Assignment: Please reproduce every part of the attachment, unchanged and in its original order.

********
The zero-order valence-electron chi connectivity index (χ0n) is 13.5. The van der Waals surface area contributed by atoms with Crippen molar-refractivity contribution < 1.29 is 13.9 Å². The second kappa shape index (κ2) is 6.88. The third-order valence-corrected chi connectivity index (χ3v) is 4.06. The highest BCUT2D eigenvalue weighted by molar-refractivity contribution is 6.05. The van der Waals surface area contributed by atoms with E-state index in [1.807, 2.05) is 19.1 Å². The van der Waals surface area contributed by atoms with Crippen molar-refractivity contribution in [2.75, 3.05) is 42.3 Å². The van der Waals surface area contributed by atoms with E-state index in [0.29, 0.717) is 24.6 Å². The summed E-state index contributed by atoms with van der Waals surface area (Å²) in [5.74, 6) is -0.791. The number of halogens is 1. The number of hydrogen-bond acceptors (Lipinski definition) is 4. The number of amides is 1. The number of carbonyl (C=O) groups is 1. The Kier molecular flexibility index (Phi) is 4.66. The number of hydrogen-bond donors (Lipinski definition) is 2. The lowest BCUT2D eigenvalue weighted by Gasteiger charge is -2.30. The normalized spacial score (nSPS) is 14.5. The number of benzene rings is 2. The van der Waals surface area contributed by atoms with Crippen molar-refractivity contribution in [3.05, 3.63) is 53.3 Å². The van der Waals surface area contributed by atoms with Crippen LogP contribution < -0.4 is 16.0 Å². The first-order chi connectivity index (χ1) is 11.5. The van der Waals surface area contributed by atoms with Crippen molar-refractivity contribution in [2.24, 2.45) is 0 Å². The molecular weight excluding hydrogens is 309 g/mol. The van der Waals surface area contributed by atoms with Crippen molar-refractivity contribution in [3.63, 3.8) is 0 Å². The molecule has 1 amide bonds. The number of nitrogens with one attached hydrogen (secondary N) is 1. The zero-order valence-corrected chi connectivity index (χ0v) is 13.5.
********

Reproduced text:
The zero-order valence-electron chi connectivity index (χ0n) is 13.5. The van der Waals surface area contributed by atoms with Crippen molar-refractivity contribution < 1.29 is 13.9 Å². The second kappa shape index (κ2) is 6.88. The third-order valence-corrected chi connectivity index (χ3v) is 4.06. The highest BCUT2D eigenvalue weighted by molar-refractivity contribution is 6.05. The van der Waals surface area contributed by atoms with E-state index in [1.807, 2.05) is 19.1 Å². The van der Waals surface area contributed by atoms with Crippen molar-refractivity contribution in [2.75, 3.05) is 42.3 Å². The van der Waals surface area contributed by atoms with E-state index in [0.29, 0.717) is 24.6 Å². The summed E-state index contributed by atoms with van der Waals surface area (Å²) in [5.74, 6) is -0.791. The number of halogens is 1. The number of hydrogen-bond acceptors (Lipinski definition) is 4. The number of amides is 1. The number of carbonyl (C=O) groups is 1. The Kier molecular flexibility index (Phi) is 4.66. The number of hydrogen-bond donors (Lipinski definition) is 2. The lowest BCUT2D eigenvalue weighted by Gasteiger charge is -2.30. The normalized spacial score (nSPS) is 14.5. The number of benzene rings is 2. The van der Waals surface area contributed by atoms with Crippen molar-refractivity contribution in [3.05, 3.63) is 53.3 Å². The van der Waals surface area contributed by atoms with Crippen LogP contribution < -0.4 is 16.0 Å². The first-order chi connectivity index (χ1) is 11.5. The van der Waals surface area contributed by atoms with Crippen molar-refractivity contribution in [2.24, 2.45) is 0 Å². The molecular weight excluding hydrogens is 309 g/mol. The van der Waals surface area contributed by atoms with Crippen molar-refractivity contribution in [3.63, 3.8) is 0 Å². The molecule has 1 amide bonds. The number of nitrogens with one attached hydrogen (secondary N) is 1. The zero-order valence-corrected chi connectivity index (χ0v) is 13.5.